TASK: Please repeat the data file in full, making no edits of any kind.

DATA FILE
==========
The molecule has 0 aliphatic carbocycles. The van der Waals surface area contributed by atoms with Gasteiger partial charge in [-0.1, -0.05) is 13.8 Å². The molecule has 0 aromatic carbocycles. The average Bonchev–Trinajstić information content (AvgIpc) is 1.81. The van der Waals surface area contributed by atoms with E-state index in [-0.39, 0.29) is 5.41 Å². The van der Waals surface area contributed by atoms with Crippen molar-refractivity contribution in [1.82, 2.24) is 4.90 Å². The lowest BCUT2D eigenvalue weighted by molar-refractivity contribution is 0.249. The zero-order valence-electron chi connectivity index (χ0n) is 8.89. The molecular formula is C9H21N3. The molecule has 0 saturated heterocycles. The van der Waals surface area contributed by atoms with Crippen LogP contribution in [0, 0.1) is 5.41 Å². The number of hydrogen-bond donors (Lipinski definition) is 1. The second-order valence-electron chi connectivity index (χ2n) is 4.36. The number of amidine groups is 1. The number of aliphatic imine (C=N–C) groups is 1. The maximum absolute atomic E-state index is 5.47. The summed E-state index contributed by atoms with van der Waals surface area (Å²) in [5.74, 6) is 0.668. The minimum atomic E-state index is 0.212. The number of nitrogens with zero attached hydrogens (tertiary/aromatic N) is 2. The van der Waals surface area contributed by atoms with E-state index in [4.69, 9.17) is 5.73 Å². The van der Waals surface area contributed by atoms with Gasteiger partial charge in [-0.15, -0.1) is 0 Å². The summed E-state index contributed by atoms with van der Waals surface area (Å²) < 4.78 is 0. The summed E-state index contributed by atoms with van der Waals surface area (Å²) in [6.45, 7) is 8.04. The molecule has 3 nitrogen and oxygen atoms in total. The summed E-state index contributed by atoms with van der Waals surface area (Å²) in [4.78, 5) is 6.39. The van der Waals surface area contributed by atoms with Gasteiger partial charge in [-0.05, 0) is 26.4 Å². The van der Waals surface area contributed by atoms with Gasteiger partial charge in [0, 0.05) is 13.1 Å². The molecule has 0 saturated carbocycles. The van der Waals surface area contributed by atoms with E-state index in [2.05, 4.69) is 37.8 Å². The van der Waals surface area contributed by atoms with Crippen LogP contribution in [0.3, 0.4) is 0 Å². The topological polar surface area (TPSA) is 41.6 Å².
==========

The molecule has 0 aliphatic carbocycles. The van der Waals surface area contributed by atoms with Gasteiger partial charge in [-0.1, -0.05) is 13.8 Å². The molecule has 0 aromatic carbocycles. The average Bonchev–Trinajstić information content (AvgIpc) is 1.81. The van der Waals surface area contributed by atoms with E-state index in [-0.39, 0.29) is 5.41 Å². The van der Waals surface area contributed by atoms with Crippen molar-refractivity contribution in [1.82, 2.24) is 4.90 Å². The lowest BCUT2D eigenvalue weighted by molar-refractivity contribution is 0.249. The zero-order valence-electron chi connectivity index (χ0n) is 8.89. The molecular formula is C9H21N3. The molecule has 0 saturated heterocycles. The van der Waals surface area contributed by atoms with Crippen LogP contribution in [0, 0.1) is 5.41 Å². The number of hydrogen-bond donors (Lipinski definition) is 1. The second-order valence-electron chi connectivity index (χ2n) is 4.36. The number of amidine groups is 1. The number of aliphatic imine (C=N–C) groups is 1. The maximum absolute atomic E-state index is 5.47. The summed E-state index contributed by atoms with van der Waals surface area (Å²) in [5.74, 6) is 0.668. The minimum atomic E-state index is 0.212. The number of nitrogens with zero attached hydrogens (tertiary/aromatic N) is 2. The van der Waals surface area contributed by atoms with E-state index in [4.69, 9.17) is 5.73 Å². The van der Waals surface area contributed by atoms with Gasteiger partial charge in [-0.15, -0.1) is 0 Å². The summed E-state index contributed by atoms with van der Waals surface area (Å²) < 4.78 is 0. The summed E-state index contributed by atoms with van der Waals surface area (Å²) in [6.45, 7) is 8.04. The molecule has 3 nitrogen and oxygen atoms in total. The summed E-state index contributed by atoms with van der Waals surface area (Å²) in [4.78, 5) is 6.39. The van der Waals surface area contributed by atoms with Gasteiger partial charge in [-0.05, 0) is 26.4 Å². The van der Waals surface area contributed by atoms with Gasteiger partial charge in [0, 0.05) is 13.1 Å². The molecule has 0 saturated carbocycles. The van der Waals surface area contributed by atoms with E-state index in [2.05, 4.69) is 37.8 Å². The van der Waals surface area contributed by atoms with Crippen LogP contribution in [0.3, 0.4) is 0 Å². The topological polar surface area (TPSA) is 41.6 Å².